It almost felt like cheating, he recalls; the best research always feels that way. You can’t believe all this gold is just sitting right there, for anyone to take.
You wonder how much you’ve been missing and wonder if anyone understands the beauty of what you’ve just found. But that’s where all the creative energy comes from – you can’t wait to employ your craft to connect and help others see what you see and feel what you’re feeling.
Based on his observations, Courtland made a list of five things he wanted every story to have; things like telling the story in chronological order and sharing numbers transparently. All the effort he was putting in this time around made him realize what might have gone wrong in the past.
He doesn’t think he spent enough time on research in his previous business ideas: “The hardest part of doing something new is not building it, but getting anyone to care. A lot of people build stuff – there’s billions of websites…but how many do you go to every day? Like five?”
He recalls the painful past when he’d take six months to make something only to have no one care about it in the end.
“So this time, I knew I needed to start with my audience in mind, to know who they are, what they care about, what they want, where they hang out, and what kind of messages resonate with them, and then work backwards from that – because that's the hard part. Once I got that figured out then creating was pretty easy.”
Courtland used his audience’s top needs to craft his interview questions and emailed 140 entrepreneurs with an interview request.
Reaching out and getting nowhere…how do I get people to respond to my emails??
There was no copy-and-paste-then-change-the-name going on here. Courtland researched every creator he emailed and started each email with what he genuinely appreciated about them.
“I sent 140 cold emails just to get my first 10 interviews on the site. That means 130 people didn't give me interviews.”
Instead of thinking about the 130, though, he focused on the 10.
He knows that without all his personalized emails he probably wouldn’t have even gotten those 10; he was reaching out cold, asking people who didn’t know him to be featured on something untested, unknown – something that didn’t even exist yet.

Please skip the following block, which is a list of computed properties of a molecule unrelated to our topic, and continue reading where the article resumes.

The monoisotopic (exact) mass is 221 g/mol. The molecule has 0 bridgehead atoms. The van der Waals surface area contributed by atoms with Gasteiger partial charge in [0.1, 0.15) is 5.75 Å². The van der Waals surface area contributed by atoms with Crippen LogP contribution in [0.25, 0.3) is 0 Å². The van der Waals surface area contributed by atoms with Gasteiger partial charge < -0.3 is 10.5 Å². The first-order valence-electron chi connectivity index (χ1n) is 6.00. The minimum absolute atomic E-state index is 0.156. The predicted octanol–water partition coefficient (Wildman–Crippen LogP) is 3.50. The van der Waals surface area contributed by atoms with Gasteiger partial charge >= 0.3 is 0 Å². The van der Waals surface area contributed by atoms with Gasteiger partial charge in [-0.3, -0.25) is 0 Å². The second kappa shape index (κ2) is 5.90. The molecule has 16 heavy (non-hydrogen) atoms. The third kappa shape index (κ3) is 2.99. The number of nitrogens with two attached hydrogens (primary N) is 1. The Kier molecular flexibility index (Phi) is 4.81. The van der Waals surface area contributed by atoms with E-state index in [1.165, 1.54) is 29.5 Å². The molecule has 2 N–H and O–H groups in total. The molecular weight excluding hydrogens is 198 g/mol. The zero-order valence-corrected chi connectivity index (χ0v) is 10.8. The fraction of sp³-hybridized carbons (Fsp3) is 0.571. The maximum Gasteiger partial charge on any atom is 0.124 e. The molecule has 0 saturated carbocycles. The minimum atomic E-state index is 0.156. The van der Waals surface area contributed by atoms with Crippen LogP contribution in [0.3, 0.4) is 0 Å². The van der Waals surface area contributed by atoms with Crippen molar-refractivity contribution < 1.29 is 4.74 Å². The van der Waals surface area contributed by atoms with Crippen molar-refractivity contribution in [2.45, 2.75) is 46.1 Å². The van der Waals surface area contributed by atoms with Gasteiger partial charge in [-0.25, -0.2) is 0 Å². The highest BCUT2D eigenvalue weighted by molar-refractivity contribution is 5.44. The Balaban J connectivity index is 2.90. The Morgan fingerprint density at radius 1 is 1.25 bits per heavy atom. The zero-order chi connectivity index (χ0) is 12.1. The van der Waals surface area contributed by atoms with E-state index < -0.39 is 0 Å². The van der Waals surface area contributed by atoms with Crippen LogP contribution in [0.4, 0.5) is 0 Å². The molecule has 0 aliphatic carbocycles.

He also used this email strategy when seeking advertisers. “Every sales email I sent was custom.” He also worked to find the name of the person at each company most likely responsible for ad buys. “It's not like you have to be genius – it’s just how much time are you willing to research?”
“It wasn’t my goal to just work for clients and make a cool salary. I was grateful for it, but it wasn't why I started.”
There were some potential advertisers he didn’t email, though, like Stripe; he considered them a dream company and he didn’t want to email them until his site had really taken off and had the best possible chance of making a great first impression.
He sent about five custom emails per day while he built the site from scratch (yes – coding – he couldn’t resist). But since he followed his list and chose something simple, a blog, he was able to code it in about three weeks, right on target. Now all he had to do was launch.
But being an optimist doesn’t mean you’re immune to fear – you just choose hope when it does hit. But it still hits – hard.
Help – my traffic plummeted!!
Courtland launched his site on Hacker News and that’s when the fear hit: What if no one reads this? What if no one cares? What if this stays at the bottom of Hacker News forever?
It started at the bottom, and nothing happened.
But an hour later, it seemed all his research and all he implemented from the last five years of trial and error paid off – his site rose to the top of Hacker News with 100,000 pageviews in the first few days.
He doesn’t remember sleeping much during that time – awake and high from the energy of his idea actually working.
But then, “this happened” – Courtland shows me a graph that looks like it could also easily be “Popularity of N’Sync Christmas album from December to February.”
“Every day the traffic was lower than it was the day before.” Courtland started to get worried. His business model was advertising. He needed consistent traffic.
People were loving the site – he was getting a ton of compliments. In fact, when my friend Kris, also a ConvertKit programmer, found out I was writing a story on Courtland, he told me how Indie Hackers impacted his life:
“It was really inspiring to read about people finding success online who weren't taking VC funding; they just wanted to build sustainable businesses. Because everything was so public I knew it was possible, and because of Indie Hackers I now work for an ‘Indie Hacked' company and I love it more than anything else I've ever done. Indie Hackers has kind of been like my north star.”
Indie Hackers also got a lot of attention on Hacker News and Product Hunt. But Courtland knew those big spikes weren’t enough to build a sustainable business. There also wasn’t a lot of incentive for them to come back and check it every day.
That’s where his email list came in.
“I would have probably just gone crazy by myself if I didn't have this email list that I was talking to. It felt like people were sort of working with me.”
How do you get your first email subscribers??
At the end of each interview on his site Courtland had a form asking people to join his mailing list to get more interviews. And with the attention his site got when he first launched, he had 1,000 email subscribers after his first week.
He also cleverly had a “Forum” link on his top menu – when people clicked on it they were taken to an email signup form that asked them to sign up to be the first to know when the forum was ready. Courtland hadn’t even begun coding it yet but he started collecting the emails of those interested right away.